I can only comment on my own setup, but I don't subscribe to any of those services except for the $45/month Internet connection (included in my rent), so I really did save substantial money by just giving up cable TV altogether a few years back. I haven't, I gather, missed a lot -- though I did enjoy BBC's Global iPlayer ($80 a year) and there are podcasts of a number of shows that I enjoyed (like The Daily Show, which is available a day after broadcast for free), so I'm not entirely out of the loop. I have thought about buying a month of Netflix once or twice a year when I feel like binge-watching something.

Now if Turner Classic Movies offers a standalone app, THAT I would subscribe to. Likewise, probably BBC America. Other than that, I seem to be living just fine without TV (your mileage may vary), and I use the money saved to support the local performing arts instead.
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Inkling
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Jun 4, 2015, 08:30 AM
 
Paying money to waste time watching movies? Sorry, but that makes no sense. I gave up on television almost two years ago. I'm not going to let that time-waster in through the back door with these apps and subscriptions.
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Grendelmon
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Jun 4, 2015, 09:18 AM
 
Originally Posted by Inkling View Post
Paying money to waste time watching movies? Sorry, but that makes no sense. I gave up on television almost two years ago. I'm not going to let that time-waster in through the back door with these apps and subscriptions.
You're joking, right?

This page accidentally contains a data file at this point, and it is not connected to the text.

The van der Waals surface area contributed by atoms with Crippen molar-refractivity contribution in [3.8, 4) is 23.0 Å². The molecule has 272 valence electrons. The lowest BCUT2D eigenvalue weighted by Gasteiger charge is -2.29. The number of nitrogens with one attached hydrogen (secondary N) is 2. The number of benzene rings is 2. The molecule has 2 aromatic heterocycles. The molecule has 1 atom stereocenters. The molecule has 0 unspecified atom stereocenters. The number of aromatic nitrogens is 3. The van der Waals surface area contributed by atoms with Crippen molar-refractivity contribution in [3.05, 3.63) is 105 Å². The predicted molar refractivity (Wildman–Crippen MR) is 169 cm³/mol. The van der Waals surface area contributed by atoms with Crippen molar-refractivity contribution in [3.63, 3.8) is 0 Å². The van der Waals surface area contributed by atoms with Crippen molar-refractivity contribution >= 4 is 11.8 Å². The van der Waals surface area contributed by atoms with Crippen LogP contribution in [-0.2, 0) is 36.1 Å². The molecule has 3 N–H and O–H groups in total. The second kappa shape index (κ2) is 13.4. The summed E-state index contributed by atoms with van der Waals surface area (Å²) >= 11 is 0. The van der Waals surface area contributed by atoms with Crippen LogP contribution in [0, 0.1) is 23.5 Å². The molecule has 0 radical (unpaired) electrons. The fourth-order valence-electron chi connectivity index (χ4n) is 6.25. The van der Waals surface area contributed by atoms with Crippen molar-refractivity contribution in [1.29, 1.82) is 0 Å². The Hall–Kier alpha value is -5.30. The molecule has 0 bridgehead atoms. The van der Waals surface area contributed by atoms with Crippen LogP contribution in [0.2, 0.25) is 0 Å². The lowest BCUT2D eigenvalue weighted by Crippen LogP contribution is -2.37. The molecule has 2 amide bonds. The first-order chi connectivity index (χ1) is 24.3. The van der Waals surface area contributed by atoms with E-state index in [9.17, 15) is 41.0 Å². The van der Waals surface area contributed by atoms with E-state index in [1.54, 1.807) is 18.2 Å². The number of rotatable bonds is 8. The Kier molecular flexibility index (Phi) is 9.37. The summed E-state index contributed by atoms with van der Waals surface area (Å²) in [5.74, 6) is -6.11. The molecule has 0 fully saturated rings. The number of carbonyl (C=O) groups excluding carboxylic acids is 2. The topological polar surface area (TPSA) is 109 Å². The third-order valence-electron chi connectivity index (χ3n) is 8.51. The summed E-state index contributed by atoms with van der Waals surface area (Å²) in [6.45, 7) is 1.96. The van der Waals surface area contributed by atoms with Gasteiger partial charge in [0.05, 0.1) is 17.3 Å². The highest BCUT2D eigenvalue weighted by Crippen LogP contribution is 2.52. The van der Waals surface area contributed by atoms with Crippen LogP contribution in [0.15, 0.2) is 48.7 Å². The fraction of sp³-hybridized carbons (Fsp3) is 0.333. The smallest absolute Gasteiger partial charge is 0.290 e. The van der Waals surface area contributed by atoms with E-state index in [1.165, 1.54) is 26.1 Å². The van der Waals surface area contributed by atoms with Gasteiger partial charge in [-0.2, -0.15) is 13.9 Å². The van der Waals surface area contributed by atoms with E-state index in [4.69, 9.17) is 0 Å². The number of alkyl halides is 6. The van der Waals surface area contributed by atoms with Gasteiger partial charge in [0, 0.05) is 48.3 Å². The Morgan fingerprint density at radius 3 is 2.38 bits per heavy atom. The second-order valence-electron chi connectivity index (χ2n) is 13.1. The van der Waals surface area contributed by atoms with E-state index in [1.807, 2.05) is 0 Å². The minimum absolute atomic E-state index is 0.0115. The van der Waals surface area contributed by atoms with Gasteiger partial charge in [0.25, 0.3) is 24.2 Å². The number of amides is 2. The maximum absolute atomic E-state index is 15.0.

pairof9s
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Jun 4, 2015, 02:38 PM
 
I have to disagree with the assessment that "cord cutting" is not that much cheaper.

First, the internet connection is a constant. You have it, irregardless of your television option. I can't imagine most people choose one or the other. So disregard that cost.

Second, it's not really "cord cutting" that's the advantage here, but rather the selection of channels via choice. With cable especially, but even DirecTV and Dish, you're tied into dozens of channels that you probably don't want or watch due to bundles they limit you to. These new options (HBO Now, SlingTV, Netflix, Hulu, even Apple TV) allow you to narrow the amount of channels you are willing to pay for. I'd rather pay $40-$60 per month for the 20-30 channels I really like than $120 for 150 channels of which 70+ I'll never use. (Who really "watches" the Radio Disney channel?!)
     
just a poster
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Jun 4, 2015, 04:14 PM
 
The margins in this industry...

An oldie but goodie:

http://www.technobuffalo.com/2010/08/25/apples-rumored-99-tv-rentals-are-beyond-unimpressive/

"The chart above shows wholesale prices that make up a typical cable subscription that has become part of a subscriber's monthly bill. When you break down which channels you watch versus which pay for, you'll quickly wish for an a la carte pricing scheme. The industry average per channel in the chart above is a mere $.20 but there's also well over 70 channels grouped into that average."
     
wg45678
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Jun 6, 2015, 08:29 PM
 
As a Cord cutter, I find more than enough to watch with Hulu, Netflix, and Amazon Prime Video and broadcast. That and the occasional Redbox rental is good enough for me. Sports - I can do broadcast TV. Theses days I find little time to watch anyway.